On the major roads in Nigeria, it is very common to see various forms of security personnel running security check points and occasionally stopping and searching suspicious looking cars. These security check points often cause severe traffic congestions that end up frustrating commuters that could easily be targets for Boko haram. As a result of the bomb blast in Nyanya, Abuja for example, residents of Nyanya have been frustrated by the road blocks set up by Security personnel. vehicles are checked one after the other causing severe delays for passengers coming into town from Nyanya. While the security forces continue to frustrate people living in Nyanya, other parts of Abuja are left unattended. Once again, the Government is trying to save face by concentrating most of its efforts on a single location in Abuja instead of looking at the big picture. When I use well-known public transport services, I sometimes imagine that I am carrying some kind of explosive and on every single check point we encounter, they always let us through after having a look at the driver and its passengers. I guess these major public transport service providers are trusted by the security agencies but the problem is that most of these public transport service providers do not check passenger luggage for explosives and other weapons. They don’t have luggage scanners or any other security measure for that matter. Many Public transport service parks do not even have surveillance cameras. The best security measure they might offer is to attach a security escort to a bus. The Government should have security standards for both Government owned bus parks and privately owned bus parks. These security standards should be enforced by Government agents on Government owned parks and privately owned parks that do not conform to the Government’s security standard should be closed down. Privately owned bus parks should even take it further by implementing their own security measures together with government approved security measures so as to provide even better security to its passengers. If this is done, then the job of the security operatives at the security check points on the major roads is made much more easier. Some examples of security standards that the government can employ includes:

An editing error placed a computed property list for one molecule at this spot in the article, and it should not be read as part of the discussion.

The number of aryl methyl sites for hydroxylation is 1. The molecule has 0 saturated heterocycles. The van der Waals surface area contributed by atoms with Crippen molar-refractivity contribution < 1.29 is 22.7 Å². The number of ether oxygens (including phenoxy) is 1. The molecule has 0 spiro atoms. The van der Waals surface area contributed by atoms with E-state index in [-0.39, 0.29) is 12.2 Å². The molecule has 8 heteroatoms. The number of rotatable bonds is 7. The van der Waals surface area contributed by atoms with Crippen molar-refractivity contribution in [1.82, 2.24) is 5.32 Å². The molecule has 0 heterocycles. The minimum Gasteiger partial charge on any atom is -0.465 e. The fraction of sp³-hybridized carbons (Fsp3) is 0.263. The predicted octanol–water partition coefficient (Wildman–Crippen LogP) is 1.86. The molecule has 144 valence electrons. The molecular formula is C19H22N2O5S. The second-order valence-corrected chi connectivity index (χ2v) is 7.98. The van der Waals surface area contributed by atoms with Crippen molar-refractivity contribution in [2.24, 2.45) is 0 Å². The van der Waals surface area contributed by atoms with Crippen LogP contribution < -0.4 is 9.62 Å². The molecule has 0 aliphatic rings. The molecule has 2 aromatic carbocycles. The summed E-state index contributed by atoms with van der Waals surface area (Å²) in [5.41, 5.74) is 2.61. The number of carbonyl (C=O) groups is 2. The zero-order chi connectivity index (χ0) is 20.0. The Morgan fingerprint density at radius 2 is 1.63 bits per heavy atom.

- The use of surveillance cameras covering every section of the park on a 24 hours basis.